Goldsmith asked for this. I did like Sports, though, but that’s only because I like listening to sports talk radio on my transistor radio every night in bed while I try and will myself away from sleep, because you never know, tonight could be the night you go to sleep and never wake up. A think a healthy dose of infinite regress is in order here, with Goldsmith’s next book being Kent Johnson’s Day by Kennth Goldsmith, followed by Kenneth Goldsmith’s Kent Johnson’s Day by Kent Johnson, and so on, until these two jokers have painted themselves into a conceptual corner so tight that the only means of escape is death. On a lighter note, I’ve been waiting for years for someone to re-type Catcher in the Rye and slap their name on it, calling it J.D. Salinger’s Catcher in the Rye by [Your Name Here]. Or maybe someone can re-type Catcher with one change: turn it into a close third person and change the main character’s name to Mark David Chapman. That would be fun. Probably have to wait till that old coot kicks, though. He’s more litigous than a Milton Katselas acting class.

  19. Milk and Cookies

      Goldsmith asked for this. I did like Sports, though, but that’s only because I like listening to sports talk radio on my transistor radio every night in bed while I try and will myself away from sleep, because you never know, tonight could be the night you go to sleep and never wake up. A think a healthy dose of infinite regress is in order here, with Goldsmith’s next book being Kent Johnson’s Day by Kennth Goldsmith, followed by Kenneth Goldsmith’s Kent Johnson’s Day by Kent Johnson, and so on, until these two jokers have painted themselves into a conceptual corner so tight that the only means of escape is death. On a lighter note, I’ve been waiting for years for someone to re-type Catcher in the Rye and slap their name on it, calling it J.D. Salinger’s Catcher in the Rye by [Your Name Here]. Or maybe someone can re-type Catcher with one change: turn it into a close third person and change the main character’s name to Mark David Chapman. That would be fun. Probably have to wait till that old coot kicks, though. He’s more litigous than a Milton Katselas acting class.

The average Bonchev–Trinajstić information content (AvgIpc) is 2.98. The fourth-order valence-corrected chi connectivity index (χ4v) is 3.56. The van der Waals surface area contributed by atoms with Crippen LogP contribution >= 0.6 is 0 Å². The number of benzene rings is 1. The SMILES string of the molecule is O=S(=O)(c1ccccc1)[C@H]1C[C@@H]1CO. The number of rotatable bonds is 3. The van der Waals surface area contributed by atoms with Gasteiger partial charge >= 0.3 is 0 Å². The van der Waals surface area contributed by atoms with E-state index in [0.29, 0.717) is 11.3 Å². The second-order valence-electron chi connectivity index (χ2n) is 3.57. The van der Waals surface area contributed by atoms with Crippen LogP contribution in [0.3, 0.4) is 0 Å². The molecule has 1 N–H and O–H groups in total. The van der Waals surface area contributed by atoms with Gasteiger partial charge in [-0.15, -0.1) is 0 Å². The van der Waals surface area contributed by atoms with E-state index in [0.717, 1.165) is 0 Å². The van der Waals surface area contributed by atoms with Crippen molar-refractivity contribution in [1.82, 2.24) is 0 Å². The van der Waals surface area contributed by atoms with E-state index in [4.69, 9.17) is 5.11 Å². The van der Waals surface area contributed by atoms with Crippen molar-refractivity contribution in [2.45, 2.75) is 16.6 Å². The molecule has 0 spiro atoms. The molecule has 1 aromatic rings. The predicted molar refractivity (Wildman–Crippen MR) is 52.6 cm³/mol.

20. john sakkis

      wow. rad.

  21. john sakkis

      wow. rad.

  22. aL
  23. aL
  24. Bobby

      You can check out Kent’s original post on this at digital emuction. He’s been blogging up a storm (heh) for us there recently, so check his other posts, too.

  25. Bobby

      You can check out Kent’s original post on this at digital emuction. He’s been blogging up a storm (heh) for us there recently, so check his other posts, too.

  26. Aaron
  27. Aaron
  28. Bobby

      Well, I’d submit that if you read “Pierre Menard” as a satire, you’re missing the point of the story entirely, which has nothing to do with Kent’s point, and (meta alert) everything to do with the fact that the exact same thing—book, conceptual gesture—can mean different things in different contexts. I.e., it’s a parable about reading.

  29. Bobby

      Well, I’d submit that if you read “Pierre Menard” as a satire, you’re missing the point of the story entirely, which has nothing to do with Kent’s point, and (meta alert) everything to do with the fact that the exact same thing—book, conceptual gesture—can mean different things in different contexts. I.e., it’s a parable about reading.

  30. Joseph

      Gross.

  31. Joseph

      Gross.

  32. EC

      Well, I’ve read them both and I have to say I prefer Kent’s.

  33. EC

      Well, I’ve read them both and I have to say I prefer Kent’s.

  34. lame

      youre an idiot

  35. lame

      youre an idiot